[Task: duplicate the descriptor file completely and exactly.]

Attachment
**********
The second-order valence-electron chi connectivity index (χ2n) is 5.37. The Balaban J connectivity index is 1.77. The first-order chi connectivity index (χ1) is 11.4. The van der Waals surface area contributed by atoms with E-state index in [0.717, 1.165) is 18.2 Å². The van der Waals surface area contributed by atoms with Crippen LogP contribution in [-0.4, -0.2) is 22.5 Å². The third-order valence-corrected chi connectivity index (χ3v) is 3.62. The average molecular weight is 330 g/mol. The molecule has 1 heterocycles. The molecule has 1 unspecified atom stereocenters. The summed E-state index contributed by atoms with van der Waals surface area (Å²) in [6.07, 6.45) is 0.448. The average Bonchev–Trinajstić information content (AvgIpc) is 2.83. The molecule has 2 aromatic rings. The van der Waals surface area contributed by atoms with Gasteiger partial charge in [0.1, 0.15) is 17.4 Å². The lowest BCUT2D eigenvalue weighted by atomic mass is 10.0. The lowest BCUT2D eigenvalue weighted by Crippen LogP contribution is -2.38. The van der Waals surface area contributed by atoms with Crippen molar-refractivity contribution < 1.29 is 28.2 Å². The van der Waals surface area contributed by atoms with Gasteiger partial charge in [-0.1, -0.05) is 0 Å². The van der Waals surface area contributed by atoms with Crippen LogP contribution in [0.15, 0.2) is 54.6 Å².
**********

The second-order valence-electron chi connectivity index (χ2n) is 5.37. The Balaban J connectivity index is 1.77. The first-order chi connectivity index (χ1) is 11.4. The van der Waals surface area contributed by atoms with E-state index in [0.717, 1.165) is 18.2 Å². The van der Waals surface area contributed by atoms with Crippen LogP contribution in [-0.4, -0.2) is 22.5 Å². The third-order valence-corrected chi connectivity index (χ3v) is 3.62. The average molecular weight is 330 g/mol. The molecule has 1 heterocycles. The molecule has 1 unspecified atom stereocenters. The summed E-state index contributed by atoms with van der Waals surface area (Å²) in [6.07, 6.45) is 0.448. The average Bonchev–Trinajstić information content (AvgIpc) is 2.83. The molecule has 2 aromatic rings. The van der Waals surface area contributed by atoms with Gasteiger partial charge in [0.1, 0.15) is 17.4 Å². The lowest BCUT2D eigenvalue weighted by atomic mass is 10.0. The lowest BCUT2D eigenvalue weighted by Crippen LogP contribution is -2.38. The van der Waals surface area contributed by atoms with Crippen molar-refractivity contribution < 1.29 is 28.2 Å². The van der Waals surface area contributed by atoms with Gasteiger partial charge in [-0.1, -0.05) is 0 Å². The van der Waals surface area contributed by atoms with Crippen LogP contribution in [0.15, 0.2) is 54.6 Å².